Director: Ralph Thomas
Screenplay: Jimmy Sangster, David Osborn & Liz Charles
Starring: Richard Johnson, Elke Sommer, Nigel Green, Sylvia Koscina, Leonard Rossiter, Steve Carlson, Suzanna Leigh
Running Time: 97 mins
BBFC Classification: 12
Insurance underwriter Hugh Drummond (Richard Johnson) is asked to investigate the deaths of a number of top oil executives who all seem to meet grisly ends after disagreeing with the upcoming purchase of some prize oil-bearing land. What makes each murder even more interesting is that all the men met their sticky ends at the hands of a pair of beautiful female assassins (Sommer & Koscina). Drummond soon learns that the assassins are controlled by an international crime syndicate, which is after a big oil concession for their own shadowy client. Bulldog Drummond and his American nephew (Steve Carson) quickly find themselves in hot water when they are invited to spend some time with a reclusive millionaire who lives in a castle overlooking the sea.
Giving the likes of James Bond and Derek Flint a run for their money, Deadlier than the male sees Drummond involved in shady plots, daring escapes, fist fights, femme fatales and with a megalomaniac with a thing about chess!
Based on Gerard Fairle’s and Herman C. McNeile’s Bulldog Drummond character, and an initial script by Jimmy Sangster, Deadlier than the male literally oozes sixties spy cool and Richard Johnson gives a suave, almost gentile performance as the British ‘Bulldog’ at the centre of these shady shenanigans.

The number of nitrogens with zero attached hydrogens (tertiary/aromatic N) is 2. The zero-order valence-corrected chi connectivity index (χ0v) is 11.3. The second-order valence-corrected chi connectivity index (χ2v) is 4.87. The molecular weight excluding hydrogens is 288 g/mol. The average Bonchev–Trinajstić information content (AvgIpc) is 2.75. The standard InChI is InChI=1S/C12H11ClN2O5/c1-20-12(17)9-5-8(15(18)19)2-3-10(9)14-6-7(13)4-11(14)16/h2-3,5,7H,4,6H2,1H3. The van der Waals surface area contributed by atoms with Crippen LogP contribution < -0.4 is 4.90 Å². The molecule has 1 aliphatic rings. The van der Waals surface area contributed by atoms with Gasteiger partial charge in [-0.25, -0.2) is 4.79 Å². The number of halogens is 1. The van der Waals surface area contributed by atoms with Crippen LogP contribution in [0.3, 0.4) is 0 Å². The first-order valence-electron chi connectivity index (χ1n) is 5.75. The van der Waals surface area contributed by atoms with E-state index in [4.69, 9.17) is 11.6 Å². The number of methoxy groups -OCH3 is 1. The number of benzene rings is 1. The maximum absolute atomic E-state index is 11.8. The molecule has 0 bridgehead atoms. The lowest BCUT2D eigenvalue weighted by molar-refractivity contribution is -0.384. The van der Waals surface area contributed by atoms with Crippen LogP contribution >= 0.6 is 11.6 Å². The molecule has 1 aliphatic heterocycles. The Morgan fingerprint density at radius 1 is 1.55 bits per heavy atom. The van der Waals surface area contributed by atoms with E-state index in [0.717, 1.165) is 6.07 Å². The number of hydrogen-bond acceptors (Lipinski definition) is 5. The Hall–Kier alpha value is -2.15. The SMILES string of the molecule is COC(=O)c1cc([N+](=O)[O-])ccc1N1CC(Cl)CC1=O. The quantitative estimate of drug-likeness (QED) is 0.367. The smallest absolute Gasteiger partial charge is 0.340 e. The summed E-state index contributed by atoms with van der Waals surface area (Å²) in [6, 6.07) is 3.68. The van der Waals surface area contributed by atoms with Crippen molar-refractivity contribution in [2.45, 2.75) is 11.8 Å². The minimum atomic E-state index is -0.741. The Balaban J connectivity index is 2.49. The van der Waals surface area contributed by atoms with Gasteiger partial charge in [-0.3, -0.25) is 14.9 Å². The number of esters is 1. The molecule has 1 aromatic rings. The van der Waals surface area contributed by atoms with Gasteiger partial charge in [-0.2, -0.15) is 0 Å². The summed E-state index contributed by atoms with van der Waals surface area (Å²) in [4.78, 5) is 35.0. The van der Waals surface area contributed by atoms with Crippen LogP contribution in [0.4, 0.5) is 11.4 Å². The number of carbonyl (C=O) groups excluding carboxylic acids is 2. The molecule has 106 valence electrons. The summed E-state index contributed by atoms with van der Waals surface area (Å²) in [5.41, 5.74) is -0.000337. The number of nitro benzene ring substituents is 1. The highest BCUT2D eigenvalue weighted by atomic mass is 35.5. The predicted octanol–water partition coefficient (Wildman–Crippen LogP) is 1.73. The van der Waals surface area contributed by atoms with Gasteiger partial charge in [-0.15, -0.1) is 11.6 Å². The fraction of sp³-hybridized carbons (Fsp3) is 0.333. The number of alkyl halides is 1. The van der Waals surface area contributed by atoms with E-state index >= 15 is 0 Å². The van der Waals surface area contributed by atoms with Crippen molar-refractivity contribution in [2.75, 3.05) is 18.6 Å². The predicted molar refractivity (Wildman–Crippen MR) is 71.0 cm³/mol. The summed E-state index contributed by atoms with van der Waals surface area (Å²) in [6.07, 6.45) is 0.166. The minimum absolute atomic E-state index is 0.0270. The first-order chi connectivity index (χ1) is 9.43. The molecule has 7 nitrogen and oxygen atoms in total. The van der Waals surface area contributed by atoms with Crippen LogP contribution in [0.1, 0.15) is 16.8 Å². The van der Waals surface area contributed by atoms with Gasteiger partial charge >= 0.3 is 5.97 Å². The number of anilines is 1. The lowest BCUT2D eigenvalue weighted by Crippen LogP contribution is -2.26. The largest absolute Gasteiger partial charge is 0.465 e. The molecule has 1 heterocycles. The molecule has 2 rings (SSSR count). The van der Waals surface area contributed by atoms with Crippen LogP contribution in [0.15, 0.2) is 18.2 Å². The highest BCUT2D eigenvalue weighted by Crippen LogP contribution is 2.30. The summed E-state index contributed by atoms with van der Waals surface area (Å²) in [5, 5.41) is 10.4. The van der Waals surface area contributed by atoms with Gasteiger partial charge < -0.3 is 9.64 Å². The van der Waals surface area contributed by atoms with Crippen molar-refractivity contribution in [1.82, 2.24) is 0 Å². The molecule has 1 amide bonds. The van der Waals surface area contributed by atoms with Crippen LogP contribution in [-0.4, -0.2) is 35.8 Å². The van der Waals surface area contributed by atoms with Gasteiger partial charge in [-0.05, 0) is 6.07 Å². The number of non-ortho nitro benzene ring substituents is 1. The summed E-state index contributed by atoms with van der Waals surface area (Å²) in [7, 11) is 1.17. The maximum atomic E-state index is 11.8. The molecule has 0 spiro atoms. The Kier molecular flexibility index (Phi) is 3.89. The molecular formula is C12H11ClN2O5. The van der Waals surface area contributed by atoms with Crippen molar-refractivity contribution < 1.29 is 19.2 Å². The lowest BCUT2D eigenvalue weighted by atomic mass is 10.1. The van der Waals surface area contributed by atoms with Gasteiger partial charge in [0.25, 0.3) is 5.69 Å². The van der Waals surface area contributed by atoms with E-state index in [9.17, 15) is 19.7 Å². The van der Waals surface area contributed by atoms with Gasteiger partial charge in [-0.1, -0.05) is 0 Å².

Nicely shot, and quite funny in places, the film breezes through its average running time, all to a rather bombastic film score, and to a Walker Brothers’ theme song. Network have done a good job on the restoration of the film and the picture and sound quality are very good.
Like many of the earlier Bond films there’s an air of casual sexism drifting through the movie, which grates a little for modern audiences, although I have to say that most of the female characters do more than just swoon or look helpless and the two female assassins kick ass – literally – and there’s a slight indication that they might be bisexual too, which makes them more than just one-dimensional instruments of death. They are also at the centre of the thick vein of black humour that runs through the film and get most of the pithy one liners. For example, when the two femme fatales throw a man off the balcony of a high rise hotel Elke says: ‘I’ve had men fall for me before, but never like this!’
Deadlier than the male has its flaws, but is never less than entertaining, in a sexy, daft kind of way and there’s never too long to wait before another silly action set piece comes along, including death by an oversized chess piece! For fans of 60s spy movies that lean towards the less serious end of the spectrum you could do a lot worse than to check this flick out.
Deadlier than the male has just been released on Blu-ray and DVD and is being distributed by Network Distributing as part of their ‘British Film’ collection. Extras include: a rather scratched up original trailer, with the catch line: ‘Luscious dolls in every shade and shape’ plus interviews with Richard Johnson, Elke Sommer, Sylvia Koscina, Nigel Green and Suzanna Carlson (all about 5 minutes in length). These are all quite interesting in a very glamourous 60s kind of way and provide us with a bit of insight into how all the main actors saw their characters and what sorts of things they were getting up to off-set, during the shoot.